U.S. President George W. Bush is beginning his second term of office (Thursday, Washington time). Having outlined an aggressive agenda for the next four years, he has said he intends to use the political capital accumulated during his first term to accomplish his objectives. That will require spending every penny so acquired in some cases. Other, perhaps more important, objectives will not require use of this capital as much as compromise.
The most urgent tasks in the second Bush administration are to bridge the bitter divides in American politics and to restore U.S. authority and leadership in the world.
Mr. Bush has made no attempt to hide his ambitions. On several occasions, he has said he intends to reshape U.S. domestic politics and policy in his second term. Topping his agenda are tort reform, aggressive tax reform (making permanent earlier tax cuts) and partial privatization of the government-mandated pension system (Social Security) with personal accounts.
While all three are dear to Mr. Bush’s heart — and gratify many of his biggest backers — they also serve Bush strategist Karl Rove’s aim of creating a permanent Republican majority in the United States. The first and third objectives undercut the biggest sources of support for the Democratic Party: lawyers and pensioners. Tax and pension reform are designed to encourage taxpayers to save and invest more, effectively turning them into “stakeholders” more interested in the returns on capital than on labor. That, too, goes to the heart of a key Democrat constituency: labor unions.
These policies are controversial enough on their merits; partisan objectives will ensure that Democrats raise a spirited resistance to them. Yet the last thing the U.S. needs is deeper political divisions. Mr. Bush promised four years ago to bring his nation together, but after his first term, the country is sharply polarized. And he has shown little inclination to reach out.
As he explained in a recent interview, the U.S. “had an accountability moment — that’s called the 2004 elections.” He won and that is all the mandate he needs. Such imperiousness — it is hard to think of a better word — bodes ill for reconciliation in U.S. domestic politics.
Iraq contributes greatly to the rancor in the U.S. Many Americans, like many other publics around the world, still feel as though the Bush administration was not honest about its rationale for the war. Yet Mr. Bush, and his nominee for secretary of state, Ms. Condoleezza Rice, insist that the war was justified, that the world is better off without Saddam Hussein in power and that they have no regrets. They continue to see the fight against terror and the struggle to extend democracy around the world as their primary objectives.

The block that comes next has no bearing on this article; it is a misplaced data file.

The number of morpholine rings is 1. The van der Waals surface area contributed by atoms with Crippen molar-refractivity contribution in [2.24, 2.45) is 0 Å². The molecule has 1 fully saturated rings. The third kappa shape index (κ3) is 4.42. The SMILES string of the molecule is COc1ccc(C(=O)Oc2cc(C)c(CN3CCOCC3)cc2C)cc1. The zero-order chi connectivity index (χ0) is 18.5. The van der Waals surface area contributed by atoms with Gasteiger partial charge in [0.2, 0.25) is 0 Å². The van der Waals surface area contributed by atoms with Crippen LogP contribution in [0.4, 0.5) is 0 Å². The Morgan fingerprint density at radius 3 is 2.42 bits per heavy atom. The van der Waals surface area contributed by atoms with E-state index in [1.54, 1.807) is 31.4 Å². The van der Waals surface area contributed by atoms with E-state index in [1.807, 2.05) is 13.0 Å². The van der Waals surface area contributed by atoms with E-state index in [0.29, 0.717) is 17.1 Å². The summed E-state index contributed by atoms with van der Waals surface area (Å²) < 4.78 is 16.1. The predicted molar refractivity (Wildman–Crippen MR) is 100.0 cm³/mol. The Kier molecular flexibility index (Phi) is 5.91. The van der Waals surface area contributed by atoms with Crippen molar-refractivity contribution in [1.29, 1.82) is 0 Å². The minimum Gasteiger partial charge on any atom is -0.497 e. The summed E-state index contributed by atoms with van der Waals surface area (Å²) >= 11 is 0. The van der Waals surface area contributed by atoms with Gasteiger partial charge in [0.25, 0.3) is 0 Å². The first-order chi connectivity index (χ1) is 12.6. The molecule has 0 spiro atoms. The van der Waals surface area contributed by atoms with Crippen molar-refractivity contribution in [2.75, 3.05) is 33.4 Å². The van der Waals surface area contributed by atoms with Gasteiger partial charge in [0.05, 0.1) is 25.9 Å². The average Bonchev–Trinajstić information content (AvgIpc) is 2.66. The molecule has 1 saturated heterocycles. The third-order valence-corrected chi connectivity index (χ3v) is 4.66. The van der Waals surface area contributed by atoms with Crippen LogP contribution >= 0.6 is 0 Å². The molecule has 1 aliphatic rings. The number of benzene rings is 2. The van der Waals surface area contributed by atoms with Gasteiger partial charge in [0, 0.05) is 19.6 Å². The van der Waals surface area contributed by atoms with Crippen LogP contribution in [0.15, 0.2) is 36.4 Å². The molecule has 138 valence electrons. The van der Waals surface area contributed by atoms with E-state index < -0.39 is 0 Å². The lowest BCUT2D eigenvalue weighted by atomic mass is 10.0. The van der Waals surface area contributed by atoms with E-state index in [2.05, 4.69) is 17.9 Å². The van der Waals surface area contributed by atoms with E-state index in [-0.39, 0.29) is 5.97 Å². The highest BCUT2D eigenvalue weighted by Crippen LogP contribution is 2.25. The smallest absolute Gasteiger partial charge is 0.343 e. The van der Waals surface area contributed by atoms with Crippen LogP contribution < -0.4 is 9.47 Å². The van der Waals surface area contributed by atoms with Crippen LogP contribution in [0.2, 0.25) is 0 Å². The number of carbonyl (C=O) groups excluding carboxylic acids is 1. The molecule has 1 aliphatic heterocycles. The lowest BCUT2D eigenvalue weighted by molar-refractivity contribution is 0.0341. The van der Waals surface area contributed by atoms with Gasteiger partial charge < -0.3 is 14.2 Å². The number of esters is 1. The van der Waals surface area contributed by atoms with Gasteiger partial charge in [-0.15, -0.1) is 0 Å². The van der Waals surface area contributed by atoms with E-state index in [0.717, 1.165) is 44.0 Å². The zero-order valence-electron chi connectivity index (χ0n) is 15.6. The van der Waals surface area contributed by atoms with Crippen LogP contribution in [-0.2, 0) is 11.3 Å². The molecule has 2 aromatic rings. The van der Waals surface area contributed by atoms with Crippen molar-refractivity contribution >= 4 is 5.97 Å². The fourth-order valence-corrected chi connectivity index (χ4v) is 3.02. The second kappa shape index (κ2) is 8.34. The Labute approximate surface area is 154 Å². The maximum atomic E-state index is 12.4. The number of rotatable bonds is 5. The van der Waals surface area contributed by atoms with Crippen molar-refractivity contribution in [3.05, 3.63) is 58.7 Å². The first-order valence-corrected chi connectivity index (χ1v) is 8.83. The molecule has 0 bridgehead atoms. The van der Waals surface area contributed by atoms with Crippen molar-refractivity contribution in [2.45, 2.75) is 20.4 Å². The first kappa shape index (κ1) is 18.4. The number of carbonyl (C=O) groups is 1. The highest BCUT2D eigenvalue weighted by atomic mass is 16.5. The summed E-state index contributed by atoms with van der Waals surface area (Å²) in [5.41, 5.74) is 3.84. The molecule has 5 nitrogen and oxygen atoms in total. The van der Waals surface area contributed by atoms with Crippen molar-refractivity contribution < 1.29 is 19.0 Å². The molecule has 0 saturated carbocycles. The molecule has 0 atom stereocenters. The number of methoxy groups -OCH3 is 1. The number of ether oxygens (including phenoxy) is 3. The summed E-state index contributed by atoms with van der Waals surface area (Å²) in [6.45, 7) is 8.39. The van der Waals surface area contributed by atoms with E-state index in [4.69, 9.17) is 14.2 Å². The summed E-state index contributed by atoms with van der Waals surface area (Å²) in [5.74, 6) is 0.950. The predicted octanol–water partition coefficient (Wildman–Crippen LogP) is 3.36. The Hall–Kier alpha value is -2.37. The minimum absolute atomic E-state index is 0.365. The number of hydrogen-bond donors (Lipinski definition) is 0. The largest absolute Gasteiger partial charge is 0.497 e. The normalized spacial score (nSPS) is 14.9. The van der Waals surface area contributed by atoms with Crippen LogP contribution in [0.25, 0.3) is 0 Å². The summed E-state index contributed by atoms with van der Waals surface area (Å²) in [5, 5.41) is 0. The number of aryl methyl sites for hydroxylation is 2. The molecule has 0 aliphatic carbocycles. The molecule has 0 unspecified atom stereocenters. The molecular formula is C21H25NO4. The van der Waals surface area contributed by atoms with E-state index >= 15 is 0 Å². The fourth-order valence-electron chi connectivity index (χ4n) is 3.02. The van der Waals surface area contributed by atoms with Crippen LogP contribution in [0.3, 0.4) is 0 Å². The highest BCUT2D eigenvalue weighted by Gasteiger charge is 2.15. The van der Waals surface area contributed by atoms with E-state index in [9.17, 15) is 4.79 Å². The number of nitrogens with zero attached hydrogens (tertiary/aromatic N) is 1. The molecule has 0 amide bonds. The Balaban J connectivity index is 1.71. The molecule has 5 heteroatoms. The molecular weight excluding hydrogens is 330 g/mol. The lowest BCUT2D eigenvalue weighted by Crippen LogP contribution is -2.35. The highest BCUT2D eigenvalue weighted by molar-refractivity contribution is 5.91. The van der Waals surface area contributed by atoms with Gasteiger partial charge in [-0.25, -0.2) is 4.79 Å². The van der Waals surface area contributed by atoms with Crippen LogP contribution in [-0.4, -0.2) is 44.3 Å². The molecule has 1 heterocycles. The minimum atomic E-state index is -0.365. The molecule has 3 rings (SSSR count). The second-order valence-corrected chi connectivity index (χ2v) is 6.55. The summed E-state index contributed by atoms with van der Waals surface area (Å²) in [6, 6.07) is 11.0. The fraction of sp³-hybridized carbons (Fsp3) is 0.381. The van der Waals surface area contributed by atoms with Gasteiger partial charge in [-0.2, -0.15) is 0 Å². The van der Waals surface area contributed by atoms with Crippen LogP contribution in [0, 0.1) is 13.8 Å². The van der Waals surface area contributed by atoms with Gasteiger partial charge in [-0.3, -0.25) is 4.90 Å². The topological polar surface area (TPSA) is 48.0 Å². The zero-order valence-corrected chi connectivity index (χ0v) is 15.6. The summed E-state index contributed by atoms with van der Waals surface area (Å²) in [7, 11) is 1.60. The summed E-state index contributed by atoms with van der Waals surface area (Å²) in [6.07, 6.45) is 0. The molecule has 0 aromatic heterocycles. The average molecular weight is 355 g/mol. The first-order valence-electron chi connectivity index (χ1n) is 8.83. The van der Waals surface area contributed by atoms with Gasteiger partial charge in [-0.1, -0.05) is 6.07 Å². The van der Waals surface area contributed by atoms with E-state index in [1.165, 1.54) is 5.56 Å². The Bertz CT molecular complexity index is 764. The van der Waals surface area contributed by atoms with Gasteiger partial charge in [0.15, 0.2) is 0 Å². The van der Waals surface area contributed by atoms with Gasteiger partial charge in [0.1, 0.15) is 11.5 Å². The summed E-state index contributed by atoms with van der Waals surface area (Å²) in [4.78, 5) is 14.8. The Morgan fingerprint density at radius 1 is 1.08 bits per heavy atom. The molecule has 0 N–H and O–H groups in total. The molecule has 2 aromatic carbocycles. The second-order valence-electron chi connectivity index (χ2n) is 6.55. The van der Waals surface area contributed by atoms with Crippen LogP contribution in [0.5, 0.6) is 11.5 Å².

In her confirmation hearings earlier this week, Ms. Rice said the U.S. “stands with the oppressed people on every continent” and identified six “outposts of tyranny”: Cuba, Myanmar, North Korea, Iran, Belarus and Zimbabwe. Ominously, she warned that “we cannot rest until every person living in a fear society has finally won their freedom.”
Mr. Bush and Ms. Rice have recognized that the U.S. cannot accomplish those objectives on its own. Mr. Bush has said he will reach out to allies, and will be traveling to Europe next month to do just that. At her hearings, Ms. Rice said the first task of the U.S. is to unite the community of democracies, and she promised to strengthen U.S. alliances around the world. Noting that “no nation can build a safer, better world alone,” Ms. Rice explained that “the time for diplomacy is now.”
It is still unclear how far that diplomacy will go. In his campaign, Mr. Bush reminded U.S. voters that, while they might not agree with his positions, at least they know where he stands. His penchant for speaking plainly and framing sharp choices — as when he told the world after 9/11 that “you are either with us or against us” — implies that the president does not put much stock in the give-and-take of conventional diplomacy.
That must change. Mr. Bush’s greatest asset — and that of the nation he leads — is moral authority. The Iraq war has badly damaged his credibility and undermined his ability to lead. The U.S. cannot command support; indeed, it never could. Rather, it demonstrated the power of its ideals and, through that process, earned the right to lead.
Mr. Bush must work with renewed vigor to win the support of allies, friends and other nations that share his goals. These goals are worthy of support, but coalitions must be built. They cannot be assumed into existence. Winning back the confidence of the world is Mr. Bush’s primary task in his second term.
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